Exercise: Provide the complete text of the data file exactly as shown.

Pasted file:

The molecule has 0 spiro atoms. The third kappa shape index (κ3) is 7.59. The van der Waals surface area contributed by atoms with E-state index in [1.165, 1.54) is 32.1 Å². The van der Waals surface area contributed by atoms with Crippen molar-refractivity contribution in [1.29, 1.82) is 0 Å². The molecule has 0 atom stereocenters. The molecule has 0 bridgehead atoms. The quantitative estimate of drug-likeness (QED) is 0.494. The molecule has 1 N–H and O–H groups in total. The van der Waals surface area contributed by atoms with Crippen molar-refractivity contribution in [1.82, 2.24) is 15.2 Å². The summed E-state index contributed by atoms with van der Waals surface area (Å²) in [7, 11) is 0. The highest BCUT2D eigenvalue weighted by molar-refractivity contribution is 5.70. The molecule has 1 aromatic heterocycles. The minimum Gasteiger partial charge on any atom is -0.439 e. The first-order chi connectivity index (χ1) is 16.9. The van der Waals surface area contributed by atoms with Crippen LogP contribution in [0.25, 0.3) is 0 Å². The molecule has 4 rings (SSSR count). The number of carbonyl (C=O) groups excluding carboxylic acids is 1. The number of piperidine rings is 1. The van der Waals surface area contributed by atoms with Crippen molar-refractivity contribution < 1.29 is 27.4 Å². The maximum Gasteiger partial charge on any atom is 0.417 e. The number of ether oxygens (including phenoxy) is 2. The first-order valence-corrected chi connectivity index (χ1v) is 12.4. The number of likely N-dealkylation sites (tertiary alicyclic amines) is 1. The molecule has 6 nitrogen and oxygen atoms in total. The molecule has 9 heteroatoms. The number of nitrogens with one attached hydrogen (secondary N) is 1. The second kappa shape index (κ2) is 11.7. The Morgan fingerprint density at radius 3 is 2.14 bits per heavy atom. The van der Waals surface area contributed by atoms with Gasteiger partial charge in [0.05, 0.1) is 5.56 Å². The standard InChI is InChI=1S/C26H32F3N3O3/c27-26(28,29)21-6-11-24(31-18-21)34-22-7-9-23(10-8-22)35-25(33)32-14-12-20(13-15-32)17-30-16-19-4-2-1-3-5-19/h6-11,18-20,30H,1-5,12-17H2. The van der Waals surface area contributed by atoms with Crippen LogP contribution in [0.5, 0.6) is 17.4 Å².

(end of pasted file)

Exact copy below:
The molecule has 0 spiro atoms. The third kappa shape index (κ3) is 7.59. The van der Waals surface area contributed by atoms with E-state index in [1.165, 1.54) is 32.1 Å². The van der Waals surface area contributed by atoms with Crippen molar-refractivity contribution in [1.29, 1.82) is 0 Å². The molecule has 0 atom stereocenters. The molecule has 0 bridgehead atoms. The quantitative estimate of drug-likeness (QED) is 0.494. The molecule has 1 N–H and O–H groups in total. The van der Waals surface area contributed by atoms with Crippen molar-refractivity contribution in [1.82, 2.24) is 15.2 Å². The summed E-state index contributed by atoms with van der Waals surface area (Å²) in [7, 11) is 0. The highest BCUT2D eigenvalue weighted by molar-refractivity contribution is 5.70. The molecule has 1 aromatic heterocycles. The minimum Gasteiger partial charge on any atom is -0.439 e. The first-order chi connectivity index (χ1) is 16.9. The van der Waals surface area contributed by atoms with Crippen LogP contribution in [0.25, 0.3) is 0 Å². The molecule has 4 rings (SSSR count). The number of carbonyl (C=O) groups excluding carboxylic acids is 1. The number of piperidine rings is 1. The van der Waals surface area contributed by atoms with Crippen molar-refractivity contribution < 1.29 is 27.4 Å². The maximum Gasteiger partial charge on any atom is 0.417 e. The number of ether oxygens (including phenoxy) is 2. The first-order valence-corrected chi connectivity index (χ1v) is 12.4. The number of likely N-dealkylation sites (tertiary alicyclic amines) is 1. The molecule has 6 nitrogen and oxygen atoms in total. The molecule has 9 heteroatoms. The number of nitrogens with one attached hydrogen (secondary N) is 1. The second kappa shape index (κ2) is 11.7. The Morgan fingerprint density at radius 3 is 2.14 bits per heavy atom. The van der Waals surface area contributed by atoms with Gasteiger partial charge in [0.05, 0.1) is 5.56 Å². The standard InChI is InChI=1S/C26H32F3N3O3/c27-26(28,29)21-6-11-24(31-18-21)34-22-7-9-23(10-8-22)35-25(33)32-14-12-20(13-15-32)17-30-16-19-4-2-1-3-5-19/h6-11,18-20,30H,1-5,12-17H2. The van der Waals surface area contributed by atoms with Crippen LogP contribution in [0.5, 0.6) is 17.4 Å².